My take: Junta42 100 Social Media and Content Marketing Predictions for 2010
Content marketing authority Joe Pulizzi just released his compilation of 2010 predictions from a variety of experts representing the “best and the brightest in marketing, content marketing, custom publishing and social media.”
Here are my favorite takeaways from the article: Video and mobile will keep getting bigger. More companies will outsource content to expert publishers. “Quality content trumps frequent crappy content.” (Of course, I think frequency does count for something. Frequent, quality content is the ideal.)
Some of my favorite direct quotes from the article, again with my comments in parenthesis:
1. In about six months, the economy is going to be noticeably better, and folks that put in the time and energy to build a foundation over the last two years online will be rewarded, while the latecomers will merely whine. 2. A lot of people – who were only wasting time at work, not investing in an asset – will lose interest in Twitter as the next shiny thing comes along.
… The video rush of the last few years will look like a trickle…. That doesn’t mean the content won’t be awful – most of it will be. But I’m hoping a new video explosion will also drive some great new creative stuff, too.
(This goes along with my theory that we may soon [2 -3 years] see a second boom of Internet-fueled creativity driven by easy-to-use Web tools and cheaper mobile Internet access and hardware. Content marketers will respond by doing more aggregating and curating of their customers’ content, in addition to producing it.)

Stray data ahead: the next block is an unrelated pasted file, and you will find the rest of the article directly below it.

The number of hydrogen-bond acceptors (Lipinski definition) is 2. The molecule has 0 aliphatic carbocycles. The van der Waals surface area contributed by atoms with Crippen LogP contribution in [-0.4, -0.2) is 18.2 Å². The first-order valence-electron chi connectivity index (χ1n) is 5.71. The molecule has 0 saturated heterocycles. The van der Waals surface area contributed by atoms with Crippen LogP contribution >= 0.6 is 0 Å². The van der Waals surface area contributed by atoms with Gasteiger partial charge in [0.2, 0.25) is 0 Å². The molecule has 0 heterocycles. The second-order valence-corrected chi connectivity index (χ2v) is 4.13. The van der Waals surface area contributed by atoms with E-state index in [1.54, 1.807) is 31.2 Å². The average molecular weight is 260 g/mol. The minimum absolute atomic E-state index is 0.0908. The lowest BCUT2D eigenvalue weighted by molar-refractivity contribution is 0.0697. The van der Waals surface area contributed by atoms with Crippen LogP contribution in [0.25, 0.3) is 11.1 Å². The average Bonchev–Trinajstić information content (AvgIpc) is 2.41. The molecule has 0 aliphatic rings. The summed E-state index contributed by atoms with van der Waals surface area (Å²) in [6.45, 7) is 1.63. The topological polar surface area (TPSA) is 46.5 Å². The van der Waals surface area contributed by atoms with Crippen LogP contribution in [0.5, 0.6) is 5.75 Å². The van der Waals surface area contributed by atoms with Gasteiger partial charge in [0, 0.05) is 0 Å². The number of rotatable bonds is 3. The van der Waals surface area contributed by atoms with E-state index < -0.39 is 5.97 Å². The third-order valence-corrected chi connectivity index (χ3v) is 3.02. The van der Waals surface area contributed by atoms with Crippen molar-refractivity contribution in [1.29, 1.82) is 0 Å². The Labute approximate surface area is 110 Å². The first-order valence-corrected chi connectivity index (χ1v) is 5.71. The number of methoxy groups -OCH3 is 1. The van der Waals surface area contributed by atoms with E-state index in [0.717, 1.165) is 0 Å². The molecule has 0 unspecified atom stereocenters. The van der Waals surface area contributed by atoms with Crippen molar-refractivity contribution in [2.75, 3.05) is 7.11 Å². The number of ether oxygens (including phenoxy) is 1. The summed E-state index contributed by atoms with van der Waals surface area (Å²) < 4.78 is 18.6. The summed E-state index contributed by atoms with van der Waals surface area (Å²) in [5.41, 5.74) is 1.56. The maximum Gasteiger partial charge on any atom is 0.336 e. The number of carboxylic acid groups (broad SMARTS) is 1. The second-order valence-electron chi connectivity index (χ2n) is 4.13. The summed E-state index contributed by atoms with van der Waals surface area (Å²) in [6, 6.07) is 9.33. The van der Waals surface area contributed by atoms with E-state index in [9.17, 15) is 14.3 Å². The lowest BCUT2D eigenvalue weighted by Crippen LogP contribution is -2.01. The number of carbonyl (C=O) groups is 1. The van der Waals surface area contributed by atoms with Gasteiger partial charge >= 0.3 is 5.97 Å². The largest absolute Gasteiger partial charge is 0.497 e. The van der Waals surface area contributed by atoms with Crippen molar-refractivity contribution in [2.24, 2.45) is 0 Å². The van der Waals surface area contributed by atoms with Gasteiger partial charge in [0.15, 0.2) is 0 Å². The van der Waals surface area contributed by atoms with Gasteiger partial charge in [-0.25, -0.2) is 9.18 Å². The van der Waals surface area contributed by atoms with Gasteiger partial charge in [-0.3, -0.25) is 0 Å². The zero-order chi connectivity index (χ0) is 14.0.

More video, especially in B2B, as marketers realize that live video podcasts and other video formats are not difficult to do and can communicate a compelling message to help you get found by more prospects.
(For the projects I usually work on, I’m usually more apt to recommend video, especially for demos, how-tos and other practical applications.)
The best marketers/brands will generate great ideas, and create well told stories that are told across a variety of media channels….
(The idea of “great stories, no containers” is echoed by other respondents.)
There’ll be more [and] more Social Media and content strategies at the hyper-local level; citizen consumers interested in their neighborhood are already keen to ask Google what they’ve seen in their preferred shop or street….
(Plummeting mobile Internet access prices will help drive this.)
… As software packages get both deeper and wider and almost no customer uses, or even wants to know about every feature, the information about the product – specific feature information, targeted training, tutorials, etc. – will actually become the margin potential product….
Brand marketers will move budget dollars away from classic campaigns and into people that can create killer content….
I predict there will be a clear division between quality customized content and content created in a factory-like fashion. Just like junk mail began to dilute our mail system, poorly created content will become a nuisance….